In Death Valley, ancient volcano gives scientists a surprise

The Ubehebe crater in Death Valley National Park is much younger than previously thought, and represents a more significant volcanic hazard than previously thought, according to a new study.

Courtesy United States Geological Survey
Ubehebe Craters include over a dozen volcanoes. They were created when magma rising along a fault on the north side of Tin Mountain came in contact with shallow groundwater. The water explosively turned to steam, generating great blasts of rock, and volcanic tuff and ash. The stratigraphic position and lack of erosion on the rocks of Ubehebe Crater (shown here) suggests that the last eruption was in the Holocene, perhaps less than 10,000 years ago.

A half-mile-wide crater in Death Valley National Park may represent a more significant volcanic hazard than previously thought, according to a new study – though not enough to cancel your next visit to the park.

The crater, Ubehebe, formed in an enormous explosion between 800 and 2,100 years ago, the research team estimates – far more recently than earlier studies suggest.

Moreover, the scientists involved in the work suggest the precursors for an eruption – a supply of magma and an underground source of water the magma could turn to steam in a flash – may still lurk beneath the nearly 800-foot deep crater.

"We were really surprised by the youthfulness of the eruption," says Brent Goerhing, a paleoclimatologist at Purdue University and a member of the team. "We always had in the back of our heads that it could be young, within the past few thousand years. But we didn't think it could be that young."

The results appear in the Jan. 18 issue of the journal Geophysical Review Letters.

Ubehebe is the largest in a grouping of small craters – all thought to have formed the same way: magma rising through the crust to encounter groundwater. The searing magma instantly turned the water to steam, blasting out the crust above it.

The steam and ejected rock would have risen in an expanding column, only to fall back to the valley floor once it ran out of energy to keep rising. The collapse would have sent a hot flow of material with a consistency of just-mixed concrete spreading in all directions at speeds up to 200 miles an hour. Larger rocks the blast lofted would have pummeled the ground.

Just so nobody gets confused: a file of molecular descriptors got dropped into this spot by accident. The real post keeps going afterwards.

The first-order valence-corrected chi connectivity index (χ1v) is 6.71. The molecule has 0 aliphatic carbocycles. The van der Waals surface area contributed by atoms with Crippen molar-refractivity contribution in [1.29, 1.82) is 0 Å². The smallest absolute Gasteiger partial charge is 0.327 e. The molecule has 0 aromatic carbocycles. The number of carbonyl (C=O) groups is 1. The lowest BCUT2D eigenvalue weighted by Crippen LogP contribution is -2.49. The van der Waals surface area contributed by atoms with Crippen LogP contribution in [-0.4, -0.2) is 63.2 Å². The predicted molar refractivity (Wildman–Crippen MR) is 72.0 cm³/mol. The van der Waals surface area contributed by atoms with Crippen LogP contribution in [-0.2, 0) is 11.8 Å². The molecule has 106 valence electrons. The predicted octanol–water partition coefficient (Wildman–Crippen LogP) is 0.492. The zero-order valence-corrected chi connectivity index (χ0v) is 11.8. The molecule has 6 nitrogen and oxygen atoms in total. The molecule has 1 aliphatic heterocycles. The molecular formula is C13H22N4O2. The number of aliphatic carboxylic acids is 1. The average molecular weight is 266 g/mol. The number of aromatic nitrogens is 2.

The best spot for viewing the event would have been several miles away, Dr. Goehring quips.

Death Valley, with its parched climate, represents a prime location for studying the geological forces that shape the continent's basin-and-range region.

The region covers most of the US West, and is characterized by short, generally north-south trending mountain ranges separated by dry valleys.

Into Death Valley rode Goerhing, Columbia University professor Nicholas Christie-Blick, and a group of students in March 2008 on a field trip to use the valley as an outdoor teaching lab.

As the group walked along Ubehebe's rim, they talked about the crater's age and how it formed. How it formed "is pretty well-known," Goehring says. But estimates of its age ranged as far back as 20,000 years. Some researchers had found native American artifacts buried in the explosion's ash fall. That suggested Ubehebe's eruption came no earlier than 10,000 years ago, when humans are thought to have first moved into the valley.

At the time, Death Valley hosted a vast freshwater lake. The valley and the area around the lake would have held plenty of water for rising magma to flash-boil into steam.

The team estimates, however, that Ubehebe's eruption and that of smaller craters in the surrounding area could have started some 2,100 years ago and perhaps as recently as the 1300s – a span that included a prolonged period of extreme dryness in the Southwest, including Death Valley.

The new date range decoupled the eruption from a wet climate and sent the team looking for other sources of moisture.

The researchers used a technique based on the radioactive decay of beryllium-10 for dating rocks gathered from around Ubehebe in January and March of 2009.

Using previous estimates of the volume of rock ejected during Ubehebe's blast, the team calculated that it wouldn't take much magma – a blob no more than about 600 feet across – and a smaller volume of water to punch out Ubehebe's crater.

Such small deposits of groundwater could have survived the arid conditions at the time, and could well exist today, the team suggests. Based on the locations of springs in Death Valley today, the team estimates that groundwater may exist within about 500 feet of the crater floor.

A magma source today, however, may be a bit more difficult to pin down. Geophysicists trying to figure out what's underneath Death Valley have come up with conflicting evidence for the presence of liquid or semi-liquid magma.

In a study published last year, researchers from the University of Texas at El Paso used four independent lines of evidence to infer magma's presence. They estimate the magma is trapped some 15 miles below the valley floor.

The team, led by Musa Hussein, cautions that more work needs to be done to establish whether the magma there is molten or partially molten.

All of which says to Goehring and colleagues that while their results suggest the volcanic field Ubehebe occupies "may constitute a more significant hazard than generally appreciated," it's not time to dump annual park passes on unsuspecting eBay bidders.

"I'd hang on to them," he says of any park passes. Death Valley "is still worth going to."

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